Georgian troops take an oath at a May 26 ceremony to mark Independence Day in Tbilisi. (Leli Blagonravova / AFP)
TBILISI, GEORGIA — Georgia has sent troops to the Central African Republic to help a European Union military force curb sectarian violence in the strife-torn country, the tiny Caucasus nation’s president told AFP on Tuesday
“Georgia is providing troops to the EU’s mission in the Central African Republic as part of its responsibility to contribute to global security,” President Giorgi Margvelashvili said by telephone.
Some 140 Georgian soldiers have joined the EU force tasked with pacifying the capital Bangui, Georgia’s defense ministry said in a statement.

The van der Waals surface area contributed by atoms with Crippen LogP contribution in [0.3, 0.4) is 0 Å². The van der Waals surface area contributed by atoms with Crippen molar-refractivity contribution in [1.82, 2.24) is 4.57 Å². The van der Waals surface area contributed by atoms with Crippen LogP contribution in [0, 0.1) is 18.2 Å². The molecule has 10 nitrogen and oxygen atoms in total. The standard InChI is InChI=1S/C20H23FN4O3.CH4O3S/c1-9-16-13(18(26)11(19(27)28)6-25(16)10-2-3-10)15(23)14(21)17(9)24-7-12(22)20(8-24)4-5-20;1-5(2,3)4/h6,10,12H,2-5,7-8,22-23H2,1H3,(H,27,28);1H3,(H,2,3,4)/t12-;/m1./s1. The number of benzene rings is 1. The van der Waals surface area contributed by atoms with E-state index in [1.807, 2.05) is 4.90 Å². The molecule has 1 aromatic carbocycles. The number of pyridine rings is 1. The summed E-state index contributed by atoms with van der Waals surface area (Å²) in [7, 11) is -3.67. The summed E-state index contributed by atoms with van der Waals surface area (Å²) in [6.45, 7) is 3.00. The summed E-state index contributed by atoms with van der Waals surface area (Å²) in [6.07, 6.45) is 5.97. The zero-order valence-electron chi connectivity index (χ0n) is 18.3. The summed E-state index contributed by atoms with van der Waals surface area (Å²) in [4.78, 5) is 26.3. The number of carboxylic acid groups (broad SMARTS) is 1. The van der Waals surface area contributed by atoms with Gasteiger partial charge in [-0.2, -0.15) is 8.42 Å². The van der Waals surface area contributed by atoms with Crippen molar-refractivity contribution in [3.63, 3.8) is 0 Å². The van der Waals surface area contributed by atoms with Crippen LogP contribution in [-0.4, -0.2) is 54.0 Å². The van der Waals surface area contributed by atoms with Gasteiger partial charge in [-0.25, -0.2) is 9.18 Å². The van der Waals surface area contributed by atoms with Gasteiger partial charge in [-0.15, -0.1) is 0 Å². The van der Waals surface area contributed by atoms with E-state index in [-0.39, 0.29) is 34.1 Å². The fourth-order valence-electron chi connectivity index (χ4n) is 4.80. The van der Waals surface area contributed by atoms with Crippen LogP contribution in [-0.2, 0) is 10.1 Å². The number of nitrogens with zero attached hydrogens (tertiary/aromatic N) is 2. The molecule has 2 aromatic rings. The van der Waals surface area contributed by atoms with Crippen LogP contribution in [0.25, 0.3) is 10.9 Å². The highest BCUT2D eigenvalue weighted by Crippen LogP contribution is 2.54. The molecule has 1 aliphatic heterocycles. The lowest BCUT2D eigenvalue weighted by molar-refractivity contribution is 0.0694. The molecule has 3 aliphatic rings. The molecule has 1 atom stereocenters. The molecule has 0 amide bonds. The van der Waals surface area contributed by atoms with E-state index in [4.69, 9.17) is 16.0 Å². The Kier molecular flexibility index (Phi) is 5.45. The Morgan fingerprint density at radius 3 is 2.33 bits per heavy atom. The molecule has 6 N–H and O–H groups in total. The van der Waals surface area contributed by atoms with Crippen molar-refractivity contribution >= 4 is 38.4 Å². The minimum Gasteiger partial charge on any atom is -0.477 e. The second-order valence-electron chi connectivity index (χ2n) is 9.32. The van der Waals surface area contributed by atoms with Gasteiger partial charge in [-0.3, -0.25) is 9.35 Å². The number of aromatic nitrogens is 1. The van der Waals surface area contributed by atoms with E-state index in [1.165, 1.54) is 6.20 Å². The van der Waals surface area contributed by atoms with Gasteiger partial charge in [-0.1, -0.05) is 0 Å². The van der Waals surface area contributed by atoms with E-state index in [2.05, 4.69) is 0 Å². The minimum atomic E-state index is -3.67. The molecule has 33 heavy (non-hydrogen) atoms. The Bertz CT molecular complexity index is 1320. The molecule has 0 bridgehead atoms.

Western-backed Georgia is poised to sign a key association pact with the EU this month and aspires to one day join the 28-nation bloc.
Brussels invited Georgia in November to participate in the EU’s crisis management operations.
In February, Tbilisi also provided a handful of officers to a separate EU military mission to train Mali’s army.
Led by France, the EU’s forces in CAR are trying — along with African Union troops — to head off a spiral of bloodletting between Christians and Muslims that has left tens of thousands dead and displaced around a quarter of the landlocked nation’s 4.6 million people.
Georgia currently has around 1,500 troops in Afghanistan, making it the largest non-NATO contributor to the alliance’s International Security Assistance Force in the country. That number will soon be halved as the international force prepares to withdraw later this year.